resisting arrest, G. L. c. 268, § 32B.
reviewing a ruling on a motion to suppress evidence, we
accept the judge's subsidiary findings of fact absent
clear error, ' and we defer to the judge's
determination of the weight and credibility to be given to
oral testimony presented at a motion hearing. ... We conduct
an independent review of the judge's application of
constitutional principles to the facts found."
Commonwealth v. Hoose, 467 Mass.
395, 399-400 (2014), quoting from Commonwealth
v. Contos, 435 Mass. 19, 32 (2001). The
judge's resolution of conflicting testimony
"invariably will be accepted."
Commonwealth v. Ortiz, 435 Mass.
569, 578 (2002) .
justify an investigatory stop under the Fourth Amendment to
the United States Constitution or art. 14 of the
Massachusetts Declaration of Rights, "the police must
have 'reasonable suspicion' that the person has
committed, is committing, or is about to commit a crime.
Reasonable suspicion must be 'based on specific,
articulable facts and reasonable inferences
therefrom.'" Commonwealth v.
Costa, 448 Mass. 510, 514 (2007) (citations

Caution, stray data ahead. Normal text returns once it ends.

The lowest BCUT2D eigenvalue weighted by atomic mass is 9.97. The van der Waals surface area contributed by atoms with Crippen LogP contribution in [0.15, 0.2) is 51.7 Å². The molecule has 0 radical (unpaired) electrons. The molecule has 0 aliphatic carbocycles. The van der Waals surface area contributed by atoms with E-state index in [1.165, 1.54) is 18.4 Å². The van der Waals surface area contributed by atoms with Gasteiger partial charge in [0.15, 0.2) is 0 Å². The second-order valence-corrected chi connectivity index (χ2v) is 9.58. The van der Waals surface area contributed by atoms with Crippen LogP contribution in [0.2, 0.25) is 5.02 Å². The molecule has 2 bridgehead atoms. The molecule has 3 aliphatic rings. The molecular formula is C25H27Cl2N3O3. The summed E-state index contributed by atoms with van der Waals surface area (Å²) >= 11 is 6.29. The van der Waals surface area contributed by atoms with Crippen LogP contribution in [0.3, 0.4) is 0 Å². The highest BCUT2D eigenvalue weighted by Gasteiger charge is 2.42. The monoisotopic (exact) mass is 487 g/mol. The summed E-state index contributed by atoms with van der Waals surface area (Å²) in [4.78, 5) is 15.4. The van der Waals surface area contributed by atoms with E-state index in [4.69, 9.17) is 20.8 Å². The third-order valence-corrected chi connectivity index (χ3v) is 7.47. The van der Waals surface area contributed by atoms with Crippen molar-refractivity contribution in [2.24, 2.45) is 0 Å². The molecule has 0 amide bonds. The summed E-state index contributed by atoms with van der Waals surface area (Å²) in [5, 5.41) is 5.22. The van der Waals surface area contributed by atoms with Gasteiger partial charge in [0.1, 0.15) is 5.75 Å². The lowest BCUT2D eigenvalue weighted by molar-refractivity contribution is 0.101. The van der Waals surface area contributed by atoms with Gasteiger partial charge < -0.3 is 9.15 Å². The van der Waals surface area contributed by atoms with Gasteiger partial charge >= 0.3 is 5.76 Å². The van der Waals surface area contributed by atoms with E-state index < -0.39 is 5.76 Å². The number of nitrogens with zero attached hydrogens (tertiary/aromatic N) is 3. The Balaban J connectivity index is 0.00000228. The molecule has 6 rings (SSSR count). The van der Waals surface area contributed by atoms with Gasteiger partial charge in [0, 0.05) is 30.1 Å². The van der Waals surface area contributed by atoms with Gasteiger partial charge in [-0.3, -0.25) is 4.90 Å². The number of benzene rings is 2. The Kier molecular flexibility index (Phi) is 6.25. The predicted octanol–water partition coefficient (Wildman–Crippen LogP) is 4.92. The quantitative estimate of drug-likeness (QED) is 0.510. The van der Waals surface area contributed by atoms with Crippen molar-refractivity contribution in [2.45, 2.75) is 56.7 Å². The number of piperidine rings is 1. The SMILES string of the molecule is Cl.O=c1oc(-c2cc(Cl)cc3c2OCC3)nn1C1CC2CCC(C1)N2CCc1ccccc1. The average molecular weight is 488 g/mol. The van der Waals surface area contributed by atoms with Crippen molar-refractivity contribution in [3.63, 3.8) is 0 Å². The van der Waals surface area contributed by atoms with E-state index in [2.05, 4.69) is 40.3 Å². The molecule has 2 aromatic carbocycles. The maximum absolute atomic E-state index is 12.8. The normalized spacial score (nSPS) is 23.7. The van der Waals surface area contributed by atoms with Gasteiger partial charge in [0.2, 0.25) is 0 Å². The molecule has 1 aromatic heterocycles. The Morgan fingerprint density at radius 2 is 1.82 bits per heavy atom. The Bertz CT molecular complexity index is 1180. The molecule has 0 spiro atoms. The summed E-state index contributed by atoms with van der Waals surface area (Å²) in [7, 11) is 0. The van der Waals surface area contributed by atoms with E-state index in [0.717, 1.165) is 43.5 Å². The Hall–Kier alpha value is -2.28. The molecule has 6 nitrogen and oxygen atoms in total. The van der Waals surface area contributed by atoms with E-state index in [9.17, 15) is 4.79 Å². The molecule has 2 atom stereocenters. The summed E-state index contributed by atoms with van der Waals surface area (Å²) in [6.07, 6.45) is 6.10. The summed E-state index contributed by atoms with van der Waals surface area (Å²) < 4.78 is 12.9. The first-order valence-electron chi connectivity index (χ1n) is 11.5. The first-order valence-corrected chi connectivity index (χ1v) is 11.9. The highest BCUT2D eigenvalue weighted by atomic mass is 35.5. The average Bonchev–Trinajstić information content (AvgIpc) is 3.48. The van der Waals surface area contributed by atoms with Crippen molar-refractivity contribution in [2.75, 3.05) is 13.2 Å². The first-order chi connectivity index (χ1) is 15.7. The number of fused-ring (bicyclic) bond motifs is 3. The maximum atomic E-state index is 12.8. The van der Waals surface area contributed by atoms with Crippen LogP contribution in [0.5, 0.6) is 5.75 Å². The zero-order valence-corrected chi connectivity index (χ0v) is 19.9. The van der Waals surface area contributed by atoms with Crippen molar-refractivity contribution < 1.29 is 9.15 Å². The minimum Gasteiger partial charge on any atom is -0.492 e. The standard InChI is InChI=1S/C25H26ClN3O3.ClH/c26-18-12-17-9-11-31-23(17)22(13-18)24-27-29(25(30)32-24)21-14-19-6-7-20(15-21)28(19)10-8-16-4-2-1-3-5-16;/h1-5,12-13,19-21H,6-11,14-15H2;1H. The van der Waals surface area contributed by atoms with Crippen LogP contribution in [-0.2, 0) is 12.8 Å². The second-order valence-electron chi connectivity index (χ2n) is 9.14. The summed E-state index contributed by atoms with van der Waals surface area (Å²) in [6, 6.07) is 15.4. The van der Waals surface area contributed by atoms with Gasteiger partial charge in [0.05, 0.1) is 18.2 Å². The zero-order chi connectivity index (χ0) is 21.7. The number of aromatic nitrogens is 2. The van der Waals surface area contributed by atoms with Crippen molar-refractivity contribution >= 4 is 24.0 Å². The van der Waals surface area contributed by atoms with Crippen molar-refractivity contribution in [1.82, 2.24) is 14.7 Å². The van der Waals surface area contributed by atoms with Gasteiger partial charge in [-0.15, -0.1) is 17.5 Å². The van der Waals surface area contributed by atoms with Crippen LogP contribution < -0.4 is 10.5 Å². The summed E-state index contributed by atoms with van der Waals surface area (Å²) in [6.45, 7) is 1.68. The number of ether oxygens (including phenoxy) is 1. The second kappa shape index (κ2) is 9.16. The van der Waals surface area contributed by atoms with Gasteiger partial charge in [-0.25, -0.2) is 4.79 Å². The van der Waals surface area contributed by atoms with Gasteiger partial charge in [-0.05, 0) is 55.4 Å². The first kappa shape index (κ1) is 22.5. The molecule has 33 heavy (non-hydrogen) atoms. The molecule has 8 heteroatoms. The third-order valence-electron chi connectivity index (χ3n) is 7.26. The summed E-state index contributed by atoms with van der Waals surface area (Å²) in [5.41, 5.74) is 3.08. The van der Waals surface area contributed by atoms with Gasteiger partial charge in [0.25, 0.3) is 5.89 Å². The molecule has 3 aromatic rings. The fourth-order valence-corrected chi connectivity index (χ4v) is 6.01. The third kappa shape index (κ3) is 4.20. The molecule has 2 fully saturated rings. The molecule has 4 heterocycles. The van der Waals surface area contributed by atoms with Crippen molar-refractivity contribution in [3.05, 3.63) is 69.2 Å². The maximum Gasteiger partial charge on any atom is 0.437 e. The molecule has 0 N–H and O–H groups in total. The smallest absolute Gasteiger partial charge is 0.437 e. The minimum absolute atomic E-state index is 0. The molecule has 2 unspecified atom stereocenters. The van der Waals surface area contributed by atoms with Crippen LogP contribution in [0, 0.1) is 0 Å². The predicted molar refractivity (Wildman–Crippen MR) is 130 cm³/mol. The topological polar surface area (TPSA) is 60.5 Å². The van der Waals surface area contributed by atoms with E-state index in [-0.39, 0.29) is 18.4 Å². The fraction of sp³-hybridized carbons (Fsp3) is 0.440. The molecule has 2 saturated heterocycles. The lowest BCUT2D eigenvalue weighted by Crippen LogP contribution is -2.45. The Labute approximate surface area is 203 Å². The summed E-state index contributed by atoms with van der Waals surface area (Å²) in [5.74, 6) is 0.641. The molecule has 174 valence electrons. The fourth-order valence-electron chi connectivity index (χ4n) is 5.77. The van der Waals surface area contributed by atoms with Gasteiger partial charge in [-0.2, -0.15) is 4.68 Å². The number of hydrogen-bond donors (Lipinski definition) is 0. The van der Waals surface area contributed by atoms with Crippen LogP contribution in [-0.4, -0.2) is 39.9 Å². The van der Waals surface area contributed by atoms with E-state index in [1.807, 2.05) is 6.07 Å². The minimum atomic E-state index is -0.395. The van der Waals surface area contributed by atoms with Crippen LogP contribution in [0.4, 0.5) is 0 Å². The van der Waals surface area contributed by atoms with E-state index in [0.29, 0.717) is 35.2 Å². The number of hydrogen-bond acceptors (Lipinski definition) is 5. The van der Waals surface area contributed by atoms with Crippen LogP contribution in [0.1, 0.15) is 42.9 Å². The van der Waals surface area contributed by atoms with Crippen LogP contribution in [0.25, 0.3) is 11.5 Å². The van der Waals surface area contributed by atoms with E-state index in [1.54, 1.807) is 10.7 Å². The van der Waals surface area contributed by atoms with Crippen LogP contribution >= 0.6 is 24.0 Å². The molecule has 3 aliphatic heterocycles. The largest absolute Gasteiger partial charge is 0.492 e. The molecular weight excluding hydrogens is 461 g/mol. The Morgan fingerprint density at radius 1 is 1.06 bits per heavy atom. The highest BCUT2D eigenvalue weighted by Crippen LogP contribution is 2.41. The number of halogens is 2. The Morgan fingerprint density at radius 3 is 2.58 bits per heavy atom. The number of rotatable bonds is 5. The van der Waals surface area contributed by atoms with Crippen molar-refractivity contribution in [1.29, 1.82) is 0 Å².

omitted). See Terry v. Ohio, 392 U.S. 1, 21
(1968). A person is seized when "in view of all of the
circumstances surrounding the incident, a reasonable person
would have believed that he was not free to leave."
Commonwealth v. Isaiah I., 450
Mass. 818, 821 (2008). See United States v.
Mendenhall, 446 U.S. 544, 554 (1980).
Cazeau effectuated a stop of the defendant when he ordered
the defendant not to move his hands. See Isaiah I.,
450 Mass. at 822 (suspect seized when officer ordered him not
to move). The defendant claims that Cazeau's order was
not supported by reasonable suspicion that the defendant had
committed, was committing, or was about to commit a crime.
Specifically, he argues that, because the testimony of
Cazeau, Stanford, and Green ...